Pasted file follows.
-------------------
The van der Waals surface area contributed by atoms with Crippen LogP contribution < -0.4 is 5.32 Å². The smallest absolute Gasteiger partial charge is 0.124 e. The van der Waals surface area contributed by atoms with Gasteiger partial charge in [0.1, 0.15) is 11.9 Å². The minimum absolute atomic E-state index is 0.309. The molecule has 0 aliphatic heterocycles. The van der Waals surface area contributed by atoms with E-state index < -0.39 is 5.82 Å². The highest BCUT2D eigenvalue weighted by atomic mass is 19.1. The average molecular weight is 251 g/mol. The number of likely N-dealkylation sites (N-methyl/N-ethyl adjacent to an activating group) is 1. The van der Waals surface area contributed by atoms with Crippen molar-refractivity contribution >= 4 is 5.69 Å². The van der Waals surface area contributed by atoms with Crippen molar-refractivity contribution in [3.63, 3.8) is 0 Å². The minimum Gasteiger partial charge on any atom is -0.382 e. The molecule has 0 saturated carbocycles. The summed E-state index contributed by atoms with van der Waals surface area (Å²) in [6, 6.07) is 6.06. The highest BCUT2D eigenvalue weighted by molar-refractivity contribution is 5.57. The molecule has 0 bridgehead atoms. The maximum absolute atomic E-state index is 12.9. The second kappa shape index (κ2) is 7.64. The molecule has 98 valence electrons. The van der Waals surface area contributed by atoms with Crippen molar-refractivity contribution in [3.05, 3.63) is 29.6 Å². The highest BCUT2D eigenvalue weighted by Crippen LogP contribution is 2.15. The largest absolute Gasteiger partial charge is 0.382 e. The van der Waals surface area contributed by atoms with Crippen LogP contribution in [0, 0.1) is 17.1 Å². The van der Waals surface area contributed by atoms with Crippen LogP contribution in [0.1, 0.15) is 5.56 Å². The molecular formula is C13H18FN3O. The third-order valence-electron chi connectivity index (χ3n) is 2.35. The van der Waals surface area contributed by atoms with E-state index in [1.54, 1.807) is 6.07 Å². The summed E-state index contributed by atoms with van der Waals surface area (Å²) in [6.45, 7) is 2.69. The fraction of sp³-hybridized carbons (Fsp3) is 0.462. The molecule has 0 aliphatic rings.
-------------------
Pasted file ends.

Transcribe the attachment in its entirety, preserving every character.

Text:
The van der Waals surface area contributed by atoms with Crippen LogP contribution < -0.4 is 5.32 Å². The smallest absolute Gasteiger partial charge is 0.124 e. The van der Waals surface area contributed by atoms with Gasteiger partial charge in [0.1, 0.15) is 11.9 Å². The minimum absolute atomic E-state index is 0.309. The molecule has 0 aliphatic heterocycles. The van der Waals surface area contributed by atoms with E-state index < -0.39 is 5.82 Å². The highest BCUT2D eigenvalue weighted by atomic mass is 19.1. The average molecular weight is 251 g/mol. The number of likely N-dealkylation sites (N-methyl/N-ethyl adjacent to an activating group) is 1. The van der Waals surface area contributed by atoms with Crippen molar-refractivity contribution >= 4 is 5.69 Å². The van der Waals surface area contributed by atoms with Crippen molar-refractivity contribution in [3.63, 3.8) is 0 Å². The minimum Gasteiger partial charge on any atom is -0.382 e. The molecule has 0 saturated carbocycles. The summed E-state index contributed by atoms with van der Waals surface area (Å²) in [6, 6.07) is 6.06. The highest BCUT2D eigenvalue weighted by molar-refractivity contribution is 5.57. The molecule has 0 bridgehead atoms. The maximum absolute atomic E-state index is 12.9. The second kappa shape index (κ2) is 7.64. The molecule has 98 valence electrons. The van der Waals surface area contributed by atoms with Crippen molar-refractivity contribution in [3.05, 3.63) is 29.6 Å². The highest BCUT2D eigenvalue weighted by Crippen LogP contribution is 2.15. The largest absolute Gasteiger partial charge is 0.382 e. The van der Waals surface area contributed by atoms with Crippen LogP contribution in [0, 0.1) is 17.1 Å². The van der Waals surface area contributed by atoms with Crippen LogP contribution in [0.1, 0.15) is 5.56 Å². The molecular formula is C13H18FN3O. The third-order valence-electron chi connectivity index (χ3n) is 2.35. The van der Waals surface area contributed by atoms with E-state index in [1.54, 1.807) is 6.07 Å². The summed E-state index contributed by atoms with van der Waals surface area (Å²) in [6.45, 7) is 2.69. The fraction of sp³-hybridized carbons (Fsp3) is 0.462. The molecule has 0 aliphatic rings.